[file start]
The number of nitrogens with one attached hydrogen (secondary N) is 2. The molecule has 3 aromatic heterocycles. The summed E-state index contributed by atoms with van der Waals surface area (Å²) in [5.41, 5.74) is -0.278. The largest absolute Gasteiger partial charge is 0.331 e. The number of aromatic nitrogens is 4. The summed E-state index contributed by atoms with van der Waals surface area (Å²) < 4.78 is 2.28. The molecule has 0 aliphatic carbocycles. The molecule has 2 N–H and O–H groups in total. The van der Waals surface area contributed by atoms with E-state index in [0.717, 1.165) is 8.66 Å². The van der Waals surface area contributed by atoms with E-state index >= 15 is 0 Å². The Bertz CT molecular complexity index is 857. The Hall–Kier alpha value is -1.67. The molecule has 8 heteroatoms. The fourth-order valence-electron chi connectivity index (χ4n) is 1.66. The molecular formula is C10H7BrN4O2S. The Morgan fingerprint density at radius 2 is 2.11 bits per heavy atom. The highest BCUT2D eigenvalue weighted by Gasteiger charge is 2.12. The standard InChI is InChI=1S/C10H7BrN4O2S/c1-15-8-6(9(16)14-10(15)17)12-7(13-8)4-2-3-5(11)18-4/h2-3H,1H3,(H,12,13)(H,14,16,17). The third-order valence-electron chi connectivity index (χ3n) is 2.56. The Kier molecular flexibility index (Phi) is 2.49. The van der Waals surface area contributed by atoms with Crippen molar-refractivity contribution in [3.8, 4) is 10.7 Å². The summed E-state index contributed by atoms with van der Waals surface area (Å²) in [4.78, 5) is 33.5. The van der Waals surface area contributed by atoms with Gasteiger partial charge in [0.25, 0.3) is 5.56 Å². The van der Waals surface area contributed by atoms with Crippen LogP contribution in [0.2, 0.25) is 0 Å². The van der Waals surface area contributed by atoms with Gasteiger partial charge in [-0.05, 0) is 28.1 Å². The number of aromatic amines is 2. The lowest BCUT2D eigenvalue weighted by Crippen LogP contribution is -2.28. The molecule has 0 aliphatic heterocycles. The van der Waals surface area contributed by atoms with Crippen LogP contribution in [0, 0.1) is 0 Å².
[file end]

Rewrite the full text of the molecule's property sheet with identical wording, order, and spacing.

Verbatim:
The number of nitrogens with one attached hydrogen (secondary N) is 2. The molecule has 3 aromatic heterocycles. The summed E-state index contributed by atoms with van der Waals surface area (Å²) in [5.41, 5.74) is -0.278. The largest absolute Gasteiger partial charge is 0.331 e. The number of aromatic nitrogens is 4. The summed E-state index contributed by atoms with van der Waals surface area (Å²) < 4.78 is 2.28. The molecule has 0 aliphatic carbocycles. The molecule has 2 N–H and O–H groups in total. The van der Waals surface area contributed by atoms with E-state index in [0.717, 1.165) is 8.66 Å². The van der Waals surface area contributed by atoms with E-state index >= 15 is 0 Å². The Bertz CT molecular complexity index is 857. The Hall–Kier alpha value is -1.67. The molecule has 8 heteroatoms. The fourth-order valence-electron chi connectivity index (χ4n) is 1.66. The molecular formula is C10H7BrN4O2S. The Morgan fingerprint density at radius 2 is 2.11 bits per heavy atom. The highest BCUT2D eigenvalue weighted by Gasteiger charge is 2.12. The standard InChI is InChI=1S/C10H7BrN4O2S/c1-15-8-6(9(16)14-10(15)17)12-7(13-8)4-2-3-5(11)18-4/h2-3H,1H3,(H,12,13)(H,14,16,17). The third-order valence-electron chi connectivity index (χ3n) is 2.56. The Kier molecular flexibility index (Phi) is 2.49. The van der Waals surface area contributed by atoms with Crippen molar-refractivity contribution in [3.8, 4) is 10.7 Å². The summed E-state index contributed by atoms with van der Waals surface area (Å²) in [4.78, 5) is 33.5. The van der Waals surface area contributed by atoms with Gasteiger partial charge in [0.25, 0.3) is 5.56 Å². The van der Waals surface area contributed by atoms with Crippen LogP contribution in [0.2, 0.25) is 0 Å². The van der Waals surface area contributed by atoms with Gasteiger partial charge in [-0.05, 0) is 28.1 Å². The number of aromatic amines is 2. The lowest BCUT2D eigenvalue weighted by Crippen LogP contribution is -2.28. The molecule has 0 aliphatic heterocycles. The van der Waals surface area contributed by atoms with Crippen LogP contribution in [0, 0.1) is 0 Å².